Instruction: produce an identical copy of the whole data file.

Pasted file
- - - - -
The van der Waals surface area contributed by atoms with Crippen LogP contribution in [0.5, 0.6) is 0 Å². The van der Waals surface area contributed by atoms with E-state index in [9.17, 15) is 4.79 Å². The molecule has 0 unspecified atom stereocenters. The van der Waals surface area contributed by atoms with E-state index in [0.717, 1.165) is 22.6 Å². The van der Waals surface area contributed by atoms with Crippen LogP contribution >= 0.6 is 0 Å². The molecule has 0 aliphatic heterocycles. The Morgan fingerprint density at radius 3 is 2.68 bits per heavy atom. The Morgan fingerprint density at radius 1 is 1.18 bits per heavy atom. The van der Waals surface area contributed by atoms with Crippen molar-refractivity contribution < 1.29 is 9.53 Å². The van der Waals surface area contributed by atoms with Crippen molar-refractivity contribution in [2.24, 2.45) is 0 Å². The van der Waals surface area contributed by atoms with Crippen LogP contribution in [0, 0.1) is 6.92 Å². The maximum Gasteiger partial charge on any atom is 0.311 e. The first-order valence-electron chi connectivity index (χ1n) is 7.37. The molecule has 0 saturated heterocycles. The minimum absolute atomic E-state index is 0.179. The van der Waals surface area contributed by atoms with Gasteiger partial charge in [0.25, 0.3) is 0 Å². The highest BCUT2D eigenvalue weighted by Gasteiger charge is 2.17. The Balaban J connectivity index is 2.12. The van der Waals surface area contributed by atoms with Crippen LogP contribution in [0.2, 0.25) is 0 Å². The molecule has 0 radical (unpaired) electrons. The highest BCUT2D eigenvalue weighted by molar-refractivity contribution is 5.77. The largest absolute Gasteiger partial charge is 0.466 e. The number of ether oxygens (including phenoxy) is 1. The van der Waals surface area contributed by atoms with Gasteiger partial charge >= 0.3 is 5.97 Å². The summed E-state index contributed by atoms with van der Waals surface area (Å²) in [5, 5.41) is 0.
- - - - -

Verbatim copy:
The van der Waals surface area contributed by atoms with Crippen LogP contribution in [0.5, 0.6) is 0 Å². The van der Waals surface area contributed by atoms with E-state index in [9.17, 15) is 4.79 Å². The molecule has 0 unspecified atom stereocenters. The van der Waals surface area contributed by atoms with E-state index in [0.717, 1.165) is 22.6 Å². The van der Waals surface area contributed by atoms with Crippen LogP contribution >= 0.6 is 0 Å². The molecule has 0 aliphatic heterocycles. The Morgan fingerprint density at radius 3 is 2.68 bits per heavy atom. The Morgan fingerprint density at radius 1 is 1.18 bits per heavy atom. The van der Waals surface area contributed by atoms with Crippen molar-refractivity contribution < 1.29 is 9.53 Å². The van der Waals surface area contributed by atoms with Crippen molar-refractivity contribution in [2.24, 2.45) is 0 Å². The van der Waals surface area contributed by atoms with Crippen LogP contribution in [0, 0.1) is 6.92 Å². The maximum Gasteiger partial charge on any atom is 0.311 e. The first-order valence-electron chi connectivity index (χ1n) is 7.37. The molecule has 0 saturated heterocycles. The minimum absolute atomic E-state index is 0.179. The van der Waals surface area contributed by atoms with Gasteiger partial charge in [0.25, 0.3) is 0 Å². The highest BCUT2D eigenvalue weighted by Gasteiger charge is 2.17. The Balaban J connectivity index is 2.12. The van der Waals surface area contributed by atoms with Crippen LogP contribution in [0.2, 0.25) is 0 Å². The molecule has 0 radical (unpaired) electrons. The highest BCUT2D eigenvalue weighted by molar-refractivity contribution is 5.77. The largest absolute Gasteiger partial charge is 0.466 e. The number of ether oxygens (including phenoxy) is 1. The van der Waals surface area contributed by atoms with Gasteiger partial charge >= 0.3 is 5.97 Å². The summed E-state index contributed by atoms with van der Waals surface area (Å²) in [5, 5.41) is 0.